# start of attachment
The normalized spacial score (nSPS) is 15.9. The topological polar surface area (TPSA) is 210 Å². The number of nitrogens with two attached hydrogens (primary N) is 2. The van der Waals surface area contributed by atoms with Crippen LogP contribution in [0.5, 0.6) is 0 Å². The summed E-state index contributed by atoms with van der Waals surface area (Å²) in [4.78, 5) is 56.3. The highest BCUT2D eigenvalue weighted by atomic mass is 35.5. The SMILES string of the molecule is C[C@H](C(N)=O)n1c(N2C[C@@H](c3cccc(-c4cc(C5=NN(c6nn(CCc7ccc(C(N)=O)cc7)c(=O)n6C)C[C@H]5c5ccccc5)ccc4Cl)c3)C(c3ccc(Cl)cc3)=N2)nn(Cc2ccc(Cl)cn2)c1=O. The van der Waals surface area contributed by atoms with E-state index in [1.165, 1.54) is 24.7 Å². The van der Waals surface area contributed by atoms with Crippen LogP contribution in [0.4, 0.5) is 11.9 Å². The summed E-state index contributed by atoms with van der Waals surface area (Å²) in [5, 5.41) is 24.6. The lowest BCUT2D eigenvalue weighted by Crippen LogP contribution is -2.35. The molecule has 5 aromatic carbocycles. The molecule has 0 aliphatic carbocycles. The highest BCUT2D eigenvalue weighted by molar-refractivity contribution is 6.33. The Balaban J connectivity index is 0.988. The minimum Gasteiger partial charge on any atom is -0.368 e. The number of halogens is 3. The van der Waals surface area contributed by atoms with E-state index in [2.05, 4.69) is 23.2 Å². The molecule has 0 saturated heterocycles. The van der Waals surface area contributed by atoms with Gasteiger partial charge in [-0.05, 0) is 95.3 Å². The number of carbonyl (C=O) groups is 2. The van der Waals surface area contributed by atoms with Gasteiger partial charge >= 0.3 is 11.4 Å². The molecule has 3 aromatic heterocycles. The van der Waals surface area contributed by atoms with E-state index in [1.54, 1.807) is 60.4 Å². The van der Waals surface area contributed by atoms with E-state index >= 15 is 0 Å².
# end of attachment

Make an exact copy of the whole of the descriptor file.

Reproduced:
The normalized spacial score (nSPS) is 15.9. The topological polar surface area (TPSA) is 210 Å². The number of nitrogens with two attached hydrogens (primary N) is 2. The van der Waals surface area contributed by atoms with Crippen LogP contribution in [0.5, 0.6) is 0 Å². The summed E-state index contributed by atoms with van der Waals surface area (Å²) in [4.78, 5) is 56.3. The highest BCUT2D eigenvalue weighted by atomic mass is 35.5. The SMILES string of the molecule is C[C@H](C(N)=O)n1c(N2C[C@@H](c3cccc(-c4cc(C5=NN(c6nn(CCc7ccc(C(N)=O)cc7)c(=O)n6C)C[C@H]5c5ccccc5)ccc4Cl)c3)C(c3ccc(Cl)cc3)=N2)nn(Cc2ccc(Cl)cn2)c1=O. The van der Waals surface area contributed by atoms with E-state index in [1.165, 1.54) is 24.7 Å². The van der Waals surface area contributed by atoms with Crippen LogP contribution in [0.4, 0.5) is 11.9 Å². The summed E-state index contributed by atoms with van der Waals surface area (Å²) in [5, 5.41) is 24.6. The lowest BCUT2D eigenvalue weighted by Crippen LogP contribution is -2.35. The molecule has 5 aromatic carbocycles. The molecule has 0 aliphatic carbocycles. The highest BCUT2D eigenvalue weighted by molar-refractivity contribution is 6.33. The Balaban J connectivity index is 0.988. The minimum Gasteiger partial charge on any atom is -0.368 e. The number of halogens is 3. The van der Waals surface area contributed by atoms with E-state index in [2.05, 4.69) is 23.2 Å². The molecule has 0 saturated heterocycles. The van der Waals surface area contributed by atoms with Gasteiger partial charge in [-0.05, 0) is 95.3 Å². The number of carbonyl (C=O) groups is 2. The van der Waals surface area contributed by atoms with Gasteiger partial charge >= 0.3 is 11.4 Å². The molecule has 3 aromatic heterocycles. The van der Waals surface area contributed by atoms with E-state index in [1.54, 1.807) is 60.4 Å². The van der Waals surface area contributed by atoms with E-state index >= 15 is 0 Å².